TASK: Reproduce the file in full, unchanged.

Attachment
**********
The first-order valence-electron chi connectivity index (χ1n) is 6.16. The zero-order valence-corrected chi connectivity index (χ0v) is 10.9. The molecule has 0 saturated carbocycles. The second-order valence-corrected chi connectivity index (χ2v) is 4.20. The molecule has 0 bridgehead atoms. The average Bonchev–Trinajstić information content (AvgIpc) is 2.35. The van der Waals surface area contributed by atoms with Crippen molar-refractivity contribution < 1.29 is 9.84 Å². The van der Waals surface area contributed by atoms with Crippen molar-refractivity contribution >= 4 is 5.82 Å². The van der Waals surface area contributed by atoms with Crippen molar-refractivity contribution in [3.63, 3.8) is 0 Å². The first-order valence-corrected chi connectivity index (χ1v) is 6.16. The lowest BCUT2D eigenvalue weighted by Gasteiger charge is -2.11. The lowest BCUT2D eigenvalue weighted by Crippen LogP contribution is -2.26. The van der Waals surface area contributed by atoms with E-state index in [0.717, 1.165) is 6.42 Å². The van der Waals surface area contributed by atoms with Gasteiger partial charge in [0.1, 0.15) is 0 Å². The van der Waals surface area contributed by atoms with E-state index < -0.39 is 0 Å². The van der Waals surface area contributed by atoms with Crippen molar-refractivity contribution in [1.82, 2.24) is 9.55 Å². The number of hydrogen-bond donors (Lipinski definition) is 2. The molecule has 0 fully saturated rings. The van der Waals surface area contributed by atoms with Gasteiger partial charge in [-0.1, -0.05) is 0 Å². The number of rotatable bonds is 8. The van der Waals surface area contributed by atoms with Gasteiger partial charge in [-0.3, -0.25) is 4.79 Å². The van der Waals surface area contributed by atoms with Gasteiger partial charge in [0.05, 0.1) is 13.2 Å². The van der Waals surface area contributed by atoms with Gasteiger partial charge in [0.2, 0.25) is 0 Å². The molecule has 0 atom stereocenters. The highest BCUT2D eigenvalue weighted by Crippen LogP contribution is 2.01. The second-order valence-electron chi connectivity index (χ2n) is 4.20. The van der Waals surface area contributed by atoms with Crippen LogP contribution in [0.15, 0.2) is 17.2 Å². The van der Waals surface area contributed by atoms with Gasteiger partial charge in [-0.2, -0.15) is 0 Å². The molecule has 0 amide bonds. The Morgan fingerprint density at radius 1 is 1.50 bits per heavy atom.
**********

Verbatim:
The first-order valence-electron chi connectivity index (χ1n) is 6.16. The zero-order valence-corrected chi connectivity index (χ0v) is 10.9. The molecule has 0 saturated carbocycles. The second-order valence-corrected chi connectivity index (χ2v) is 4.20. The molecule has 0 bridgehead atoms. The average Bonchev–Trinajstić information content (AvgIpc) is 2.35. The van der Waals surface area contributed by atoms with Crippen molar-refractivity contribution < 1.29 is 9.84 Å². The van der Waals surface area contributed by atoms with Crippen molar-refractivity contribution >= 4 is 5.82 Å². The van der Waals surface area contributed by atoms with Crippen molar-refractivity contribution in [3.63, 3.8) is 0 Å². The first-order valence-corrected chi connectivity index (χ1v) is 6.16. The lowest BCUT2D eigenvalue weighted by Gasteiger charge is -2.11. The lowest BCUT2D eigenvalue weighted by Crippen LogP contribution is -2.26. The van der Waals surface area contributed by atoms with E-state index in [0.717, 1.165) is 6.42 Å². The van der Waals surface area contributed by atoms with Gasteiger partial charge in [0.1, 0.15) is 0 Å². The van der Waals surface area contributed by atoms with E-state index < -0.39 is 0 Å². The van der Waals surface area contributed by atoms with Crippen molar-refractivity contribution in [1.82, 2.24) is 9.55 Å². The number of hydrogen-bond donors (Lipinski definition) is 2. The molecule has 0 fully saturated rings. The van der Waals surface area contributed by atoms with Gasteiger partial charge in [-0.1, -0.05) is 0 Å². The number of rotatable bonds is 8. The van der Waals surface area contributed by atoms with Gasteiger partial charge in [-0.3, -0.25) is 4.79 Å². The van der Waals surface area contributed by atoms with Gasteiger partial charge in [0.05, 0.1) is 13.2 Å². The van der Waals surface area contributed by atoms with Gasteiger partial charge in [0.2, 0.25) is 0 Å². The molecule has 0 atom stereocenters. The highest BCUT2D eigenvalue weighted by Crippen LogP contribution is 2.01. The second-order valence-electron chi connectivity index (χ2n) is 4.20. The van der Waals surface area contributed by atoms with Crippen LogP contribution in [0.15, 0.2) is 17.2 Å². The van der Waals surface area contributed by atoms with Gasteiger partial charge in [-0.2, -0.15) is 0 Å². The molecule has 0 amide bonds. The Morgan fingerprint density at radius 1 is 1.50 bits per heavy atom.